Madagascar
Madagascar prepares legislative elections

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Tiako-i-Madagasikara (President Ravalomanana's party) 
MIDI Madagascar (Antananarivo daily)

afrol News, 28 October - President Marc Ravalomanana seeks the final legitimisation of his regime by arranging anticipated legislative elections in December. The announced attendance of international election observers is to assure that there is no repetition of the disastrous December 2001 presidential poll.

The 160 seats of the Malagasy National Assembly stand for election on 15 December in the first poll where the new order confronts the old order of the politically divided island. Parliament was dissolved on 16 October to prepare for the elections, which ultimately will legitimise the Antananarivo government.

The elections will probably develop into a power struggle between the newly founded party of President Ravalomanana, Tiako i Madagasikara, and AREMA, the traditional ruling party of ex-President Didier Ratsiraka. Although the AREMA party is reconciled with President Ravalomanana after the armed campaigns between the supporters of rivals Ratsiraka and Ravalomanana earlier this year, the upcoming election might turn into a play-off between the two camps.

With ex-President Ratsiraka out of the country, however, both camps seem set to avoid a repetition of the violence following the presidential elections last year. 

The European Union (EU) today announced it would send observers to Madagascar for the 15 December legislatives elections. These elections "should constitute a significant stage on the way of the political stabilisation of Madagascar," a statement from the EU reads. 

Indeed, the EU has been supportive to the new Malagasy President right from the start. The EU and several EU countries in practical terms recognised Mr Ravalomanana as Malagasy President by dealing with his government while ex-President Ratsiraka still claimed to be the legitimate Head of State. African countries, through the African Union (AU), formally still do not recognise President Ravalomanana.

EU advisers therefore right from the start - when understanding that a re-run of the disputed 16 December presidential elections was out of question - pushed for anticipated legislative elections, "in order to accelerate the political stabilisation and the economic revival of the country." 

Since July, the EU has promised to deliver technical support. President Ravalomanana had no objections to this move; the poll and the participation of international observers can only legitimise his government - whether his supporters win or the opposition wins.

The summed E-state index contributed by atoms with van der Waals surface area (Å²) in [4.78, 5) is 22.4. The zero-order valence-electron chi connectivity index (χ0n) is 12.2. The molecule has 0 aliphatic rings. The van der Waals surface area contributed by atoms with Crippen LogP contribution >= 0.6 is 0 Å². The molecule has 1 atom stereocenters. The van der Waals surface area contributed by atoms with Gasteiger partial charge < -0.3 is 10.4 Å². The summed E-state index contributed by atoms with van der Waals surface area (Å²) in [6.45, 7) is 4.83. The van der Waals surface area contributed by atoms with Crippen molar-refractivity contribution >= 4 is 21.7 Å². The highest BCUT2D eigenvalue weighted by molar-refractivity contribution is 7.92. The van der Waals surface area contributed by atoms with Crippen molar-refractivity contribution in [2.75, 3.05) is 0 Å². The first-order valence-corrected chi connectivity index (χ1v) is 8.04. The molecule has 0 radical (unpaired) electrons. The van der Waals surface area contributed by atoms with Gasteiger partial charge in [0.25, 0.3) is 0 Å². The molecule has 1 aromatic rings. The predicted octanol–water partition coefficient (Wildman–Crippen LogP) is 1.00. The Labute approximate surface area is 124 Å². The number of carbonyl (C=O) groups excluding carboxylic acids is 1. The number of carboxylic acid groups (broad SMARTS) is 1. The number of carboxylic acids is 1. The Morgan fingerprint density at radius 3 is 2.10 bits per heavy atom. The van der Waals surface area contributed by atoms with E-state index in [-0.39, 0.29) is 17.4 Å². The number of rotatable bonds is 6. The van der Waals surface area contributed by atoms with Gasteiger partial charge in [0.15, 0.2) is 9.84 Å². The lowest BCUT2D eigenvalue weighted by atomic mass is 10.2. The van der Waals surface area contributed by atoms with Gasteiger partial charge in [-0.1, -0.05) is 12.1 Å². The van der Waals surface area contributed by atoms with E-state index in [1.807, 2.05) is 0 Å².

Today, the EU announced its approval of the financing (almost euro 1 million) of its election observer mission to Madagascar. The goal of this mission was "to reinforce the transparency and confidence in the electoral process," while hoping it would be able "to contribute to dissipate possible tensions during and after the poll and to prevent possible irregularities and acts of violence related to the electoral process."

The EU's election support comes as an almost natural continuation of its close relationship with the government of President Ravalomanana. Other Western countries - notably the US - also clearly support the factual government. African approval has however been more difficult to obtain.

At the launch of the AU in South Africa in July, African Heads of State upheld a decision not to invite representatives from Madagascar, considering the island to be without a legal government. Only the UN Earth Summit in South Africa in September slightly changed the situation, as President Ravalomanana was - for the first time on African soil- formally representing his country. 

In Johannesburg, he had several meetings with African Heads of State, notably with South Africa's Thabo Mbeki and Senegal's Abdoulaye Wade. Senegal remains one of the very few African countries to recognise Ravalomanana's government - following, as in most cases, the French Foreign Office. Others include neighbouring Mauritius and the Comoros.

The legislative elections are however expected to change the AU's stance on Madagascar, which now only seems to be a headache for the Union. Not to lose credibility but still finding a way out of the deadlock, the AU "demands" legislative elections in Madagascar before in formalises its ties with the Antananarivo government. 

 

Sources: Based on EU, Malagasy govt, press reports and afrol archives 


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